So Lanfranc here and in the Ph.D. After a monastic career in Normandy, Lanfranc was Archbishop of Canterbury 1070-89. Lanfranc and William were both learned men, and they both used the Collectio Lanfranci in various disputes and claims regarding law and ecclesiastical custom. Of interest is the fact that, when William of St Calais was hauled before the court of King William Rufus (r. 1087-1100) in 1088, Bishop William used Lanfranc’s collection as preparation, but Lanfranc’s denied its validity in what was a secular court over feudal law. More on that once I’ve looked at their manuscripts.
Here we have a king — William Rufus, son of William the Bastard, or Conqueror (r. 1066-1087). My working through a manuscript this week has also brought me into contact with the era of the Conqueror’s other son, King Henry I (r. 1100-35), but those particular documents were largely canon law, about the Investiture Controversy, the Concordat of Worms of 1122 and the First Lateran Council of 1023 — documents by King/Emperor Henry V and Pope Calixtus II.
This I had recently read about in the Historia Regum of Symeon of Durham (d. c. 1130), who also wrote a little book about the history of the church of Durham and possibly even our primary source for Bishop William vs King William Rufus, the De iniusta vexacione, but my research into secondary materials has not got that far yet.
Others, more briefly: Anselm of Canterbury (who did not get along with William of St Calais), Pope Gregory VII, Gratian, Anselm’s biographer Eadmer. It is a new, medieval cast of characters, and some are more than a little colourful. People who use canon law are a varied lot, and we’ll see what I make of their manuscripts.
As you may know (since the 11 people who read this blog are my friends and family), I recently started a new job at Durham University after seven happy years of life, study, and work in Edinburgh. And what, you may ask, is my new job?
I have a one-year post-doctoral research post associated with the project ‘Durham Priory Library Recreated‘, focussing my research on Durham Priory’s collection of canon law manuscripts. I am starting my research with a canon law manuscript that William of St-Calais (Bishop of Durham, 1080-93) brought to Durham when he became bishop and refounded the religious house associated with the cathedral as a Benedictine Priory. He also started the rebuilding of the cathedral into its Norman/Romanesque magnificence in 1093. Bishop William brought 50 manuscripts with him, including the manuscript I’m initially looking at, a copy of Collectio Lanfranci, a canon law collection brought to England from Normandy by Lanfranc of Bec, Archbishop of Canterbury 1070-89; this collection is a trimmed version of the collection associated with the name Pseudo-Isidore (on whom/which I turn your attention to the work of Eric Knibbs). After, or alongside, William of St-Calais’ Collectio Lanfranci, I’ll be studying the cathedral priory’s other, later, canon law manuscripts.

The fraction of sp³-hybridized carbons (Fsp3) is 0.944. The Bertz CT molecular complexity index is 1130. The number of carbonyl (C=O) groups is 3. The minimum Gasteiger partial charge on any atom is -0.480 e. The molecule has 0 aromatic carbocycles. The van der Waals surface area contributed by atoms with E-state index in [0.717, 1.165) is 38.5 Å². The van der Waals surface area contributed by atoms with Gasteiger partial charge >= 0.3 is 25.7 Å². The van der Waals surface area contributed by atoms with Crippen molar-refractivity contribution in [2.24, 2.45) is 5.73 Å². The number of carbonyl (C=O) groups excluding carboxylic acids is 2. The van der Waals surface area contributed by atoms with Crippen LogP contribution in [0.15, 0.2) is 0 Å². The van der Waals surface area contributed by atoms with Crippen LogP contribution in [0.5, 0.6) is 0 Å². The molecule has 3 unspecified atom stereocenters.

If canon law doesn’t float your boat, perhaps William’s Bible will.
The research project is a digitisation project bringing together in one digital place all of the manuscripts and early printed books that belonged to the pre-Reformation priory. This means not only the ones at Durham Cathedral and Durham University but also manuscripts that have gone off wandering to London, Cambridge, Oxford, etc. Besides studying the priory’s manuscripts for the creation of new scholarship, I will also contribute to the project blog and engage in public outreach — public lectures, seminars, that sort of thing — besides organising a scholarly workshop in 2018 about Canon Law in Medieval Durham.
I have already settled into my new desk and started ploughing through the material about Durham and William of St-Calais, much of which was written by Symeon of Durham (d. 1129ish). Perhaps I’ll write about him soon! I’ve also visited the cathedral a couple of times and walked down by the river and generally enjoyed living in a city with a big, famous cathedral and a castle.
It looks to be an exciting year.